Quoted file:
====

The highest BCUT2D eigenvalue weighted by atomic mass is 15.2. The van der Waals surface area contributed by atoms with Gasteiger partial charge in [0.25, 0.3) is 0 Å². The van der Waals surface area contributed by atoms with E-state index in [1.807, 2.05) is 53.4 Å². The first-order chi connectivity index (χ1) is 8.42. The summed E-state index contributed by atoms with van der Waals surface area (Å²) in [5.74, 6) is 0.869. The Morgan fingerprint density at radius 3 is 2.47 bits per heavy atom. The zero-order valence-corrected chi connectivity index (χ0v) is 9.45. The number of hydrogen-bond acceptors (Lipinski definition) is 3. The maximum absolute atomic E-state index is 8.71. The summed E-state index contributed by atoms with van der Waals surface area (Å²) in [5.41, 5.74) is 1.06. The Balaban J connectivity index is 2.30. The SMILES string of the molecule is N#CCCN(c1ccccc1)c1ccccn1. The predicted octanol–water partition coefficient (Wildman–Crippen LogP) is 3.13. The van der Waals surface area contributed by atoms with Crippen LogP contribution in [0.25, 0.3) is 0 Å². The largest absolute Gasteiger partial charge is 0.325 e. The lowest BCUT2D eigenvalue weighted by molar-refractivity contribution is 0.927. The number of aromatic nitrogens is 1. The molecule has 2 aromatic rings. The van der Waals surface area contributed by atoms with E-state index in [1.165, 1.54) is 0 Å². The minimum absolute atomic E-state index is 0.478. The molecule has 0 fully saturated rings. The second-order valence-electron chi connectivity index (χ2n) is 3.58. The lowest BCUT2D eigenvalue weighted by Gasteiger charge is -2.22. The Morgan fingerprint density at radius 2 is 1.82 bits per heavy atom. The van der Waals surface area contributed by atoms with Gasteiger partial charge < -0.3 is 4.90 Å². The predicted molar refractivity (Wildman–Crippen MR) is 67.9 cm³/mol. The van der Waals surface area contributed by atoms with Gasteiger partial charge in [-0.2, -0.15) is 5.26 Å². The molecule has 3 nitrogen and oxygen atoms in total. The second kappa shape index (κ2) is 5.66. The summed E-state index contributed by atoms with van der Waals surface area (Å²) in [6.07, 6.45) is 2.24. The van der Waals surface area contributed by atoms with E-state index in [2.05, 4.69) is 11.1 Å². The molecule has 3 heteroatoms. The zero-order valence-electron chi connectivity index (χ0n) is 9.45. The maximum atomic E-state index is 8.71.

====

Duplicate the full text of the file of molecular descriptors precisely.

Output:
The highest BCUT2D eigenvalue weighted by atomic mass is 15.2. The van der Waals surface area contributed by atoms with Gasteiger partial charge in [0.25, 0.3) is 0 Å². The van der Waals surface area contributed by atoms with E-state index in [1.807, 2.05) is 53.4 Å². The first-order chi connectivity index (χ1) is 8.42. The summed E-state index contributed by atoms with van der Waals surface area (Å²) in [5.74, 6) is 0.869. The Morgan fingerprint density at radius 3 is 2.47 bits per heavy atom. The zero-order valence-corrected chi connectivity index (χ0v) is 9.45. The number of hydrogen-bond acceptors (Lipinski definition) is 3. The maximum absolute atomic E-state index is 8.71. The summed E-state index contributed by atoms with van der Waals surface area (Å²) in [5.41, 5.74) is 1.06. The Balaban J connectivity index is 2.30. The SMILES string of the molecule is N#CCCN(c1ccccc1)c1ccccn1. The predicted octanol–water partition coefficient (Wildman–Crippen LogP) is 3.13. The van der Waals surface area contributed by atoms with Crippen LogP contribution in [0.25, 0.3) is 0 Å². The largest absolute Gasteiger partial charge is 0.325 e. The lowest BCUT2D eigenvalue weighted by molar-refractivity contribution is 0.927. The number of aromatic nitrogens is 1. The molecule has 2 aromatic rings. The van der Waals surface area contributed by atoms with E-state index in [1.165, 1.54) is 0 Å². The minimum absolute atomic E-state index is 0.478. The molecule has 0 fully saturated rings. The second-order valence-electron chi connectivity index (χ2n) is 3.58. The lowest BCUT2D eigenvalue weighted by Gasteiger charge is -2.22. The Morgan fingerprint density at radius 2 is 1.82 bits per heavy atom. The van der Waals surface area contributed by atoms with Gasteiger partial charge < -0.3 is 4.90 Å². The predicted molar refractivity (Wildman–Crippen MR) is 67.9 cm³/mol. The van der Waals surface area contributed by atoms with Gasteiger partial charge in [-0.2, -0.15) is 5.26 Å². The molecule has 3 nitrogen and oxygen atoms in total. The second kappa shape index (κ2) is 5.66. The summed E-state index contributed by atoms with van der Waals surface area (Å²) in [6.07, 6.45) is 2.24. The van der Waals surface area contributed by atoms with E-state index in [2.05, 4.69) is 11.1 Å². The molecule has 3 heteroatoms. The zero-order valence-electron chi connectivity index (χ0n) is 9.45. The maximum atomic E-state index is 8.71.